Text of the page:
75. Indian Educational Scene When British Entered India
When the British came to India, there was flourishing Indian system of community schools, managed by the village communities - Gurukula system & Grama Pathasalas.
The agents of the East India Company and the Christian missionaries destroyed these village community schools, and took steps to replace education by introducing English and western system of education.
In October 1931 Mahatma Gandhi made a statement at Chatham House, London, that created a furor in the English press.
He said, "Today India is more illiterate than it was fifty or a hundred years ago, and so is Burma, because the British administrators, when they came to India, instead of taking hold of things as they were, began to root them out. They scratched the soil and left the root exposed and the beautiful tree perished"
Sir Thomas Munro, Governor of Madras, ordered a mammoth survey in June 1822, whereby the district collectors furnished the caste-wise division of students in four categories, viz. Brahmins, Vysyas (Vaishyas), Shoodras (Shudras) and other castes (broadly the modern scheduled castes).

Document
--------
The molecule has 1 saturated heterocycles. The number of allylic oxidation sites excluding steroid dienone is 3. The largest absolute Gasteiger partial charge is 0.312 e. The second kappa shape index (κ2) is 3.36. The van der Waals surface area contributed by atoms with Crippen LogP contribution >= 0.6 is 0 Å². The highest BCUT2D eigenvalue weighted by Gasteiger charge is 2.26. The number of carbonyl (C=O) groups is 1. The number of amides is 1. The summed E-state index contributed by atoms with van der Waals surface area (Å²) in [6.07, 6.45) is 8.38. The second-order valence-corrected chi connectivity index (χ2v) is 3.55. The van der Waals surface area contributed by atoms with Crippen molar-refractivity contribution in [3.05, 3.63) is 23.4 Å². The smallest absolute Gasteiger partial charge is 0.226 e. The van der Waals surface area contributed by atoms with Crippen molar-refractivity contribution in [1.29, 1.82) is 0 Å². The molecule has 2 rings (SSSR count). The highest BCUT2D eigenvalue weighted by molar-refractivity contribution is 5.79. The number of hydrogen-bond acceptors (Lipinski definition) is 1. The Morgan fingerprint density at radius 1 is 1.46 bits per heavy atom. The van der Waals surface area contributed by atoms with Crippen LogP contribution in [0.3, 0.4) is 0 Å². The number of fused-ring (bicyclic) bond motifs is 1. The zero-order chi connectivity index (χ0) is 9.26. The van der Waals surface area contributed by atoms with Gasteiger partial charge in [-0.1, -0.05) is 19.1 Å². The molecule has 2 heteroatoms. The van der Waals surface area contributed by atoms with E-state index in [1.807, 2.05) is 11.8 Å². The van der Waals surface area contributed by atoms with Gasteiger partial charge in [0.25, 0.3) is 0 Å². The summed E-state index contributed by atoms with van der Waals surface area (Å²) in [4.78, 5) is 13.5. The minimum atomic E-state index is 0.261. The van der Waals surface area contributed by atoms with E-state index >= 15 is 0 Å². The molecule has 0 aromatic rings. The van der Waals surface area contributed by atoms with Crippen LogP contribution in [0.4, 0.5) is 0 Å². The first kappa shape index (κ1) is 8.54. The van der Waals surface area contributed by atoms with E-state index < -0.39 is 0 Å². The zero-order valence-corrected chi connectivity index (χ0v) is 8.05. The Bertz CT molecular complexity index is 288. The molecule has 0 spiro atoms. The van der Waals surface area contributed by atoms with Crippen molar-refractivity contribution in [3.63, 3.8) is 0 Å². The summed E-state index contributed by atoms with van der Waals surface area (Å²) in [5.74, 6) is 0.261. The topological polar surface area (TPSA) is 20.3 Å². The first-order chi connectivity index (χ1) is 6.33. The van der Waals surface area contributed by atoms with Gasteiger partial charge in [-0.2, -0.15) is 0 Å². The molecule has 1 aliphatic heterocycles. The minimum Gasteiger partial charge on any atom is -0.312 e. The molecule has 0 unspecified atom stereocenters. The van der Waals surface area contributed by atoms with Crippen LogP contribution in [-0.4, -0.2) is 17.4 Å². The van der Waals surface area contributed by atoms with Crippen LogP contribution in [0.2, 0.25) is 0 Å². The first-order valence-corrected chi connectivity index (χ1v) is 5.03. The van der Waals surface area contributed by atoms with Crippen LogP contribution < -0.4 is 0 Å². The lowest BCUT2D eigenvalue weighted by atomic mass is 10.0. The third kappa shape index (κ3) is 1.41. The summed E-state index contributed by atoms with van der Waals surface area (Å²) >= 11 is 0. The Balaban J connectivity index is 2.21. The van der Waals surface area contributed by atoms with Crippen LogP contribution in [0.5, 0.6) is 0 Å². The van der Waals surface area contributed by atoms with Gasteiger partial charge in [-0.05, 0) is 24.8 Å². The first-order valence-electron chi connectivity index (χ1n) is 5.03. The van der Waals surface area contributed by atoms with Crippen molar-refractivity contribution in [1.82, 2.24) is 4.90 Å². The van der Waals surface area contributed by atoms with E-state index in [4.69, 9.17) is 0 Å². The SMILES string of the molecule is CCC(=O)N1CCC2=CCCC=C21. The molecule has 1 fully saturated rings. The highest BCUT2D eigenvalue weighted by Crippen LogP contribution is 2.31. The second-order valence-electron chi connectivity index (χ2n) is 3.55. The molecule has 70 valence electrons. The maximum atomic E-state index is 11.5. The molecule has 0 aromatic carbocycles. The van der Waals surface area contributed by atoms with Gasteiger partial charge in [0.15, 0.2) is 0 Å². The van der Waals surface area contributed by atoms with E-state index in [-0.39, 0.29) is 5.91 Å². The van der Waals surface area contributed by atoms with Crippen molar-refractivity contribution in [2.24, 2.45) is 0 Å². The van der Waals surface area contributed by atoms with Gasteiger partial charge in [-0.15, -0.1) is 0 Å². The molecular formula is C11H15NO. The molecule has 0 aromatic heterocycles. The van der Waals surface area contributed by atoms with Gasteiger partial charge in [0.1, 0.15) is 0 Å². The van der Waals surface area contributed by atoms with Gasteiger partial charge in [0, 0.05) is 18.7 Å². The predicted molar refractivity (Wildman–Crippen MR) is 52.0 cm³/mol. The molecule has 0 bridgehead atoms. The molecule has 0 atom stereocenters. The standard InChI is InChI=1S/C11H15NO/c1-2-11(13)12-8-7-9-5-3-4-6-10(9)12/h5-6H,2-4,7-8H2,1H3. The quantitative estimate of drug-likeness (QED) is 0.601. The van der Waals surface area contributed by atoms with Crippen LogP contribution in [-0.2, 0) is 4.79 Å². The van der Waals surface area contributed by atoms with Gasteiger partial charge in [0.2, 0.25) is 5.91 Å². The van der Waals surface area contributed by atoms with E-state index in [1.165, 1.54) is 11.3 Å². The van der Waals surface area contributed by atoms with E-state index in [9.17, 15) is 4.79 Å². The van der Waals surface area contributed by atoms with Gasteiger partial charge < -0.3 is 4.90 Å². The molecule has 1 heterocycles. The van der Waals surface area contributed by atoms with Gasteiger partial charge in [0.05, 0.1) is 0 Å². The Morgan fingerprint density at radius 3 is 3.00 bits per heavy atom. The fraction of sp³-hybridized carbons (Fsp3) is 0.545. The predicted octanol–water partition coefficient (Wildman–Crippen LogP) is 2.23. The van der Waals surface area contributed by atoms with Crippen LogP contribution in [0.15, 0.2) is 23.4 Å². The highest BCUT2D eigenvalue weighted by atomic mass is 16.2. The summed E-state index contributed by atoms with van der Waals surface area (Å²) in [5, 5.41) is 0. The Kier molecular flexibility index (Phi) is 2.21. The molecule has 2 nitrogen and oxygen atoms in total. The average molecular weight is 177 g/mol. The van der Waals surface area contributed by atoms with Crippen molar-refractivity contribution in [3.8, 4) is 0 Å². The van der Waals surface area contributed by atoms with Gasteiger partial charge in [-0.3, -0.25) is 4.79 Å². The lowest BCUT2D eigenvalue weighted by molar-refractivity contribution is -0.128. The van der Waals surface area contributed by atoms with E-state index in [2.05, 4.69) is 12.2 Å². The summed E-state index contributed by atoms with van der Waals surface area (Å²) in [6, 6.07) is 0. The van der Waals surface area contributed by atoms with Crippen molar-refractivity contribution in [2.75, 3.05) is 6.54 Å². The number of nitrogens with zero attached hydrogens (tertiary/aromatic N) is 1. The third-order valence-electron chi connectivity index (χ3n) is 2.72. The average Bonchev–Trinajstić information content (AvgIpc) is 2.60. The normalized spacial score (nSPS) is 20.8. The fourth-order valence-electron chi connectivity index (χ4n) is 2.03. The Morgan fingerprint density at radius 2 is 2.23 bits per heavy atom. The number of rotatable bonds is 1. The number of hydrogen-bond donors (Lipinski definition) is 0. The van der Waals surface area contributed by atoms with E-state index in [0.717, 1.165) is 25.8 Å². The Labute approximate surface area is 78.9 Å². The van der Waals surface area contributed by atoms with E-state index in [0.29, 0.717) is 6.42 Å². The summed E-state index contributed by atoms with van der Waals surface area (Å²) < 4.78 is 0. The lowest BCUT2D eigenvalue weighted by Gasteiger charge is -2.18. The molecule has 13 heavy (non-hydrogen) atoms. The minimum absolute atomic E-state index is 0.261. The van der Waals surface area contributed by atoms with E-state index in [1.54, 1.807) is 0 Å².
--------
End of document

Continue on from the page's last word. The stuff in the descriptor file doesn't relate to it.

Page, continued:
The 'Survey of Indigenous Education in the Province of Bombay (1820-1830)' showed that Brahmins were only 30% of the total students 70% belonged to other castes.
As Max Mueller, the propagator of the Aryan invasion theory wrote to his wife, "It took only 200 years for us to Christianise the whole of Africa, but even after 400 years India eludes us, I have come to realize that it is Sanskrit which has enabled India to do so. And to break it I have decided to learn Sanskrit."